Large Tiles vs Small Tiles: What Works Best Where Large Tiles vs Small Tiles: What Works Best Where
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Large Tiles vs Small Tiles: What Works Best Where

Posted by James Brockbank on

It can be quite the dilemma when it comes to ordering in tiles for any of your rooms; which size tile do you choose? There are many factors that can affect this, so let’s find which tiles are going to work best for you.

Room Size:

This is definitely the biggest factor, as the tile size can make a room feel either very spacious, or very small and cramped. There are different tips for different sized rooms; but bear in mind that these are only guidelines, and there may be some exceptions to truly make a tiled surface look amazing.

Bigger rooms suit larger tiles, but there are many laying patterns with medium sized tiles that are also seen as a more than viable option.

Average sized rooms can have a wider configuration of tiles, usually larger tiles cover larger open spaces.

Smaller rooms are where things get interesting. Larger tiles can make the room seem particularly small, depending on placement. However, although smaller tiles may seem to be a wise choice, the grouting for the tiles can make the room seem very busy, and quite chaotic. If you’re interested in making your bathroom seem larger, check out this piece on 10 home interior hacks to make a small bathroom look bigger.

Room Type:

Depending upon whether the room is a living area, a kitchen, a bathroom or utility room, there can be a difference in appropriate tile sizes. Certain rooms can require a different feel, and obviously serve different functions. Kitchens and bathrooms need to feel as spacious as possible, and therefore will have a balance of sizes in tiles, whereas utility rooms often have larger tiles for more practical cleaning reasons.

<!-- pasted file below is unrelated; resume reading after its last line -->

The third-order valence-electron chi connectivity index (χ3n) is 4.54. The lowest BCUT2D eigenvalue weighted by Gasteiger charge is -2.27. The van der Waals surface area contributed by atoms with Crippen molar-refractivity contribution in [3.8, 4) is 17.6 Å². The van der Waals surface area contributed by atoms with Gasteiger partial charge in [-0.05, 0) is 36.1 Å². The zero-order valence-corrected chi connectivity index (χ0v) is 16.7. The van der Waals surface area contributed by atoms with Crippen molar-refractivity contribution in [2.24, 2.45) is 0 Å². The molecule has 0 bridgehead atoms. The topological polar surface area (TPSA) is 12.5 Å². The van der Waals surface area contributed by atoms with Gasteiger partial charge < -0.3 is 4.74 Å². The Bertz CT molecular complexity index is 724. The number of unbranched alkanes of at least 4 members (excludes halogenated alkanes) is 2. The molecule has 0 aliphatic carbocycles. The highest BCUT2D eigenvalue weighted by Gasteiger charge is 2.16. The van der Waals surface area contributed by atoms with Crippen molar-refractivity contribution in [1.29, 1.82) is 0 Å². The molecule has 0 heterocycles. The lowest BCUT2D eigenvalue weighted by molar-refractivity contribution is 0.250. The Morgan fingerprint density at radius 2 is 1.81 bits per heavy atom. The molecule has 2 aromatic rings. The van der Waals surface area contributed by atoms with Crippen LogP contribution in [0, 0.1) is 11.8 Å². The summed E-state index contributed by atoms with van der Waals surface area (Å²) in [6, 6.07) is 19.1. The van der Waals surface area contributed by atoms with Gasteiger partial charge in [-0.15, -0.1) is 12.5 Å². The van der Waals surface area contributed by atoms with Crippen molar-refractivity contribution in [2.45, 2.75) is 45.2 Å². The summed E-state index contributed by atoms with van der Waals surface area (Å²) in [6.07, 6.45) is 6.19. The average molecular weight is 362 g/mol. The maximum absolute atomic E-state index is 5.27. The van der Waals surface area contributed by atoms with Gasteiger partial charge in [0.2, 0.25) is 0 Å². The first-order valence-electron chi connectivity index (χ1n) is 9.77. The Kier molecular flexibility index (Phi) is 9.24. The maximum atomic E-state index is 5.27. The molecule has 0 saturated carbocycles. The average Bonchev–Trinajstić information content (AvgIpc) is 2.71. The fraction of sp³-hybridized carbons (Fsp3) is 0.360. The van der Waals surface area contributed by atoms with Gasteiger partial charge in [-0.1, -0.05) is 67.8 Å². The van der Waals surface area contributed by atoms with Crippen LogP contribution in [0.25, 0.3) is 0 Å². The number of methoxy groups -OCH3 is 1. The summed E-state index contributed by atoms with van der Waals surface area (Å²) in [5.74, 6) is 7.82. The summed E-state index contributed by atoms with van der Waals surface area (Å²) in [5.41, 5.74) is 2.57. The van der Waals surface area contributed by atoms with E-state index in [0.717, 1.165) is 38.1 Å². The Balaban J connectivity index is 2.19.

Kitchens and bathrooms often have small tiles for areas of use, such as backsplash in the kitchen, or mosaics in a shower cubicle.

For living areas, it can depend upon the overall mood of the room you desire. Cosier rooms can work with busier tiling, and still look and feel amazing. More open plan, modern rooms often require larger tiles, for a more minimalistic look/for less focus to be on the walls or floor.

Kitchens and bathrooms can often be quite difficult, as the many laying patterns for smaller tiles can work very well for above countertops, or around sinks, but may not be viable for large floor or wall spaces. 

Theme & Use:

All rooms should have a personal touch, and many achieve this by mosaics or interesting colours alongside a special laying pattern. For more mosaics, check out this article on Houzz about how you can use mosaics in home decor. This allows a good contrast of larger sized tiles for bigger coverage.

Floor tiles are typically far larger than wall tiles, as they often cover a larger surface area, and have more exposed space; whereas a wall can have decorations and interesting designs using smaller tiles. 

All in all, try to keep the larger tiles for exposed surface area, but don’t shy away from them in smaller places! Tiling is all about how busy an area seems, and depending on how fitting that may be for the function, is whether you decide on smaller or larger tiles.

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